Groups File Appeal To Block Coal Mine Near Bryce Canyon National Park
A number of conservation groups, including the National Parks Conservation Association, has asked the Utah Supreme Court to order a halt to work at a surface coal mine located roughly 10 miles from Bryce Canyon National Park as the raven flies.
The Utah Board of Oil, Gas and Mining late last month approved a permit for Alton Coal Development, LLC, to begin gouging into a seam of coal near the tiny hamlet of Alton located southwest of Bryce Canyon. The company hopes to mine upwards of 2 million tons of coal annually from the seam over the next 3-5 years. At the same time, it is pursuing leases to tens of millions of tons of coal on an adjacent 3,600 acres of U.S. Bureau of Land Management property, leases that would greatly extend the mine's operations.
Late Wednesday afternoon a "petition for emergency review" was filed with the state Supreme Court by the NPCA, the Southern Utah Wilderness Alliance, Utah Chapter of the Sierra Club, and the Natural Resources Defense Council.
In that document the groups maintain that the board cleared the way for mining despite the fact that the company had failed to describe how it would monitor hydrological impacts created by the mining.
"(T)here simply is no description of how monitoring data will be used to implement ADC's (Alton Coal Development) operations plan," the petition states. "Consequently, the ability of the division or the public to determine damage to the hydrologic balance as a result of ACD's mining is uncertain, and disagreements concerning the use of monitoring data may forestall or undercut efforts to address hydrologic damage."
Additionally, the petition argues that the division failed to take into consideration adverse impacts the mining might bring to Panguitch, a nearby town listed on the National Register of Historic Places and through which 300 coal trucks a day might be traveling once full production gets under way.
The coal company also failed to obtain clearances from the State Historic Preservation Officer (SHPO) that the mining would not impact the town, the petition continues. It also points out that SHPO officials "believed that the impacts to Panguitch needed to be addressed before the division approved the state permit."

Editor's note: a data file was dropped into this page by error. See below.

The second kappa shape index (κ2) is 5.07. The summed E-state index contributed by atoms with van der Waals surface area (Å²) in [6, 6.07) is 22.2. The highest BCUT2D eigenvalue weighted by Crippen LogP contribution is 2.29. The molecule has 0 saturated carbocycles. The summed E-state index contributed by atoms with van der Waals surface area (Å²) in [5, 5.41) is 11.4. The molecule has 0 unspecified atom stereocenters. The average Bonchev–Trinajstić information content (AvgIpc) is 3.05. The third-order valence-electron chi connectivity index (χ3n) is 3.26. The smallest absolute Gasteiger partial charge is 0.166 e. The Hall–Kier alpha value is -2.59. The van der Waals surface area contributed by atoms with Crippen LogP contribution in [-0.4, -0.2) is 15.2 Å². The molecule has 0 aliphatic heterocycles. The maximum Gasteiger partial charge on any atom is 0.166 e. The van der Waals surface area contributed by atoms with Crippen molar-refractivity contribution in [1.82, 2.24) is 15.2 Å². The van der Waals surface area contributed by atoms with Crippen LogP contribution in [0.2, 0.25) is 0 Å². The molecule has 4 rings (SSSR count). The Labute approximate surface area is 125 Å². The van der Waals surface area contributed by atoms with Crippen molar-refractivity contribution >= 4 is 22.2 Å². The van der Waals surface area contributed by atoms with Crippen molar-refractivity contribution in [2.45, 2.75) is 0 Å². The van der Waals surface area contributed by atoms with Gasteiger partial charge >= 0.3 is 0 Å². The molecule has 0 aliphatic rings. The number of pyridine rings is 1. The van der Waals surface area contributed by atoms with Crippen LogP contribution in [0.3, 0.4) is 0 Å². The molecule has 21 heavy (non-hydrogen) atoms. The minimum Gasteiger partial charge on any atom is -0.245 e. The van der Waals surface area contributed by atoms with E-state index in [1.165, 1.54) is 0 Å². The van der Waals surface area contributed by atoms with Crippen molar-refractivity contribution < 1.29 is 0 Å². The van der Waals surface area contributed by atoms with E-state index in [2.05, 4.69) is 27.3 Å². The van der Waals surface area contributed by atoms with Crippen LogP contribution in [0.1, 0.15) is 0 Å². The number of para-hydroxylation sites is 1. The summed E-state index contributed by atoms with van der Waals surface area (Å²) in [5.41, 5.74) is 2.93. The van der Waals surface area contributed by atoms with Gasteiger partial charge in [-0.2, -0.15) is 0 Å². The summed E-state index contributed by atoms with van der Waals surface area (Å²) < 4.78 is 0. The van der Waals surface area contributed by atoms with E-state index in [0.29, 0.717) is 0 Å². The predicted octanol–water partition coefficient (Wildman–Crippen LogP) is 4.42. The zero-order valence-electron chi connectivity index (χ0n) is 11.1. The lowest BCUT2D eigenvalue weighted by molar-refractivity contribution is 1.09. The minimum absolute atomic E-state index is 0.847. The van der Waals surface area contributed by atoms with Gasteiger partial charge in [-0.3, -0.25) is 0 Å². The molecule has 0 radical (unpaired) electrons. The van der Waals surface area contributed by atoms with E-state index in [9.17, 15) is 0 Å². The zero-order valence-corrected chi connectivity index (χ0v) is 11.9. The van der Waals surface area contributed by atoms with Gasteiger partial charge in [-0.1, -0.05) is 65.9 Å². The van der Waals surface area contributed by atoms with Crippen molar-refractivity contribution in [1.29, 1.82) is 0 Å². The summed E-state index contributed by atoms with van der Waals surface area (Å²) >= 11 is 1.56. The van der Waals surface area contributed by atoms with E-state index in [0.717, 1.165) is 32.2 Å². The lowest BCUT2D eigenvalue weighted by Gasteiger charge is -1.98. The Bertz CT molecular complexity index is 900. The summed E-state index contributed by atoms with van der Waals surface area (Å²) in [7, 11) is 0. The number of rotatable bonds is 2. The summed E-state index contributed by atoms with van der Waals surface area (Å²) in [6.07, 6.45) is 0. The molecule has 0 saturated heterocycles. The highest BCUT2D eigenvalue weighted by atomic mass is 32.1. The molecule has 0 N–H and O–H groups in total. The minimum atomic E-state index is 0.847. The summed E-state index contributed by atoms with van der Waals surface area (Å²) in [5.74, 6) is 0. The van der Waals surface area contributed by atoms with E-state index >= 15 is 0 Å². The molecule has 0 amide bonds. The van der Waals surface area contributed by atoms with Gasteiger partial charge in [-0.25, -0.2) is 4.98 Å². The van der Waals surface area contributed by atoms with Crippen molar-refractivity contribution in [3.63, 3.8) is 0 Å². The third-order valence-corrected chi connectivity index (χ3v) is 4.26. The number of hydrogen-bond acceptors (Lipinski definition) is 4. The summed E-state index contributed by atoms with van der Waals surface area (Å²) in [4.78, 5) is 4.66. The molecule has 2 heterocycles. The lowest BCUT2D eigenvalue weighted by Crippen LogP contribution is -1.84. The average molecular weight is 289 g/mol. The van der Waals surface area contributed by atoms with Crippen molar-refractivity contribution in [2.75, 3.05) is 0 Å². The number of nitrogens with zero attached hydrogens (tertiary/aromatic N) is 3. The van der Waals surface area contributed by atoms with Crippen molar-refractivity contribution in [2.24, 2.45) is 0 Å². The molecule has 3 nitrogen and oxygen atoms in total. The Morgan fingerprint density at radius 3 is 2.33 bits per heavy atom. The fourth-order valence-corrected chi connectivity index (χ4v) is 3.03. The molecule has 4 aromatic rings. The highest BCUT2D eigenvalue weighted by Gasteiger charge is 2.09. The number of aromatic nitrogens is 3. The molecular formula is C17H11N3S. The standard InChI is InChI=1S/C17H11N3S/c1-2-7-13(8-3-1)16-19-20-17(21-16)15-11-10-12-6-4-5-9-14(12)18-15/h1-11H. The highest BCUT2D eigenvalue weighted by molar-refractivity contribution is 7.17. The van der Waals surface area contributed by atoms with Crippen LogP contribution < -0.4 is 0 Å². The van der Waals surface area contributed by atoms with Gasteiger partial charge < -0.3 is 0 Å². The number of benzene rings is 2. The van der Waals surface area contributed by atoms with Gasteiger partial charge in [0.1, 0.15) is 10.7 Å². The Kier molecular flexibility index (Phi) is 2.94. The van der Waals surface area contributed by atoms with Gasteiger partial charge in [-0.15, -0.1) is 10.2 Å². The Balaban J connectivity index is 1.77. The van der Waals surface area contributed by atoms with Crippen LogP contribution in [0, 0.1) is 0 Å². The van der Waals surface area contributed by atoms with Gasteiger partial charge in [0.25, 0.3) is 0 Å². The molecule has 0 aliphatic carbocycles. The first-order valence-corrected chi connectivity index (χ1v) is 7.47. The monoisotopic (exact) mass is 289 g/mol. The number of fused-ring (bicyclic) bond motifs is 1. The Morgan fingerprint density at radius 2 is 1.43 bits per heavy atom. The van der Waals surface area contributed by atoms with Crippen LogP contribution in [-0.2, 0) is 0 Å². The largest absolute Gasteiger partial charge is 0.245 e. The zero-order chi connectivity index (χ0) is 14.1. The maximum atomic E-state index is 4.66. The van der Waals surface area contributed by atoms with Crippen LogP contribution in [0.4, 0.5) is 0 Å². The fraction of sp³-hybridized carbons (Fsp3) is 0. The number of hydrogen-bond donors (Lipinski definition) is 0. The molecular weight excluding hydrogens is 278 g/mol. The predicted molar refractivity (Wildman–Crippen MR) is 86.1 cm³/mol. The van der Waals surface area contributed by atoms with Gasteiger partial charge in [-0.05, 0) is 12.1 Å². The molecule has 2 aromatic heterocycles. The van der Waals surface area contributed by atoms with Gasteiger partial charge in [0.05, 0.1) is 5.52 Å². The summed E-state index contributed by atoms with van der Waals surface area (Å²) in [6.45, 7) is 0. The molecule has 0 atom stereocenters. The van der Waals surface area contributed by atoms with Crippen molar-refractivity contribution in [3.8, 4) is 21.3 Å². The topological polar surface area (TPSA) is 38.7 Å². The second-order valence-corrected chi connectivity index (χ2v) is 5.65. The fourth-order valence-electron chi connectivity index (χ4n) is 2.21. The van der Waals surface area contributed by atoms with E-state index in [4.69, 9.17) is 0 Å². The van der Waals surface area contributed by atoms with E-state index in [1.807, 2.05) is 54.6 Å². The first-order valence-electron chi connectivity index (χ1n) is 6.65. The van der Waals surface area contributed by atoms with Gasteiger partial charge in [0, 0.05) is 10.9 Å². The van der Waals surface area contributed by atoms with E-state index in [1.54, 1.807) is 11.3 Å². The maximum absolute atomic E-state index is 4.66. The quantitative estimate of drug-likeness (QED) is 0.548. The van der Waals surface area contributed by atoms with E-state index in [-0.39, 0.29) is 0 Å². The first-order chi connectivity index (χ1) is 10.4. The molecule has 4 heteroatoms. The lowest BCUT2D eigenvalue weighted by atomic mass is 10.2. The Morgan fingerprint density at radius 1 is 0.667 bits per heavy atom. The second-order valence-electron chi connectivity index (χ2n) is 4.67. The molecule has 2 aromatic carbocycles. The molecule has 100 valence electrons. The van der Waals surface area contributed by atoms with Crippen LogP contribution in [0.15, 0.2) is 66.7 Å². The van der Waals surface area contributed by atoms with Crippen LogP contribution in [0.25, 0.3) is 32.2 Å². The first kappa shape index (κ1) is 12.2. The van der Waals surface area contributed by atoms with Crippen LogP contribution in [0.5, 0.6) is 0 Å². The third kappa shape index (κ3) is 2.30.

While the mine site cannot be seen from Bryce Canyon, and though the coal trucks will not pass by the park, the groups and even National Park Service officials are concerned about how dust kicked up from the mining and bright lighting used to facilitate night-time operations might impact the incredibly dark skies over the park that lure many visitors for astronomy programs.
The mine is located near Alton, just off U.S. 89, a scenic byway that vacationers travel between Zion National Park and Bryce Canyon. One of the concerns opponents have is how upwards of 300 tandem coal trucks a day -- traveling 24 hours a day, six days a week -- would impact travel on that road.
Vacationers coming south along Interstate 15 also would travel part of the same route the coal trucks are expected to run. Only visitors coming to Bryce Canyon from the east via Utah Highway 12 would not encounter the trucks.
"The board's ruling needlessly puts one of Utah's treasured landscapes, Bryce National Park, at risk,” said Karen Hevel-Mingo, the program coordinator in NPCA's Southwest office, based in Salt Lake City. “Thousands of visitors come to Bryce each year to marvel at the pristine night skies and beautiful vistas. Bryce National Park is also an important contributor to local economies."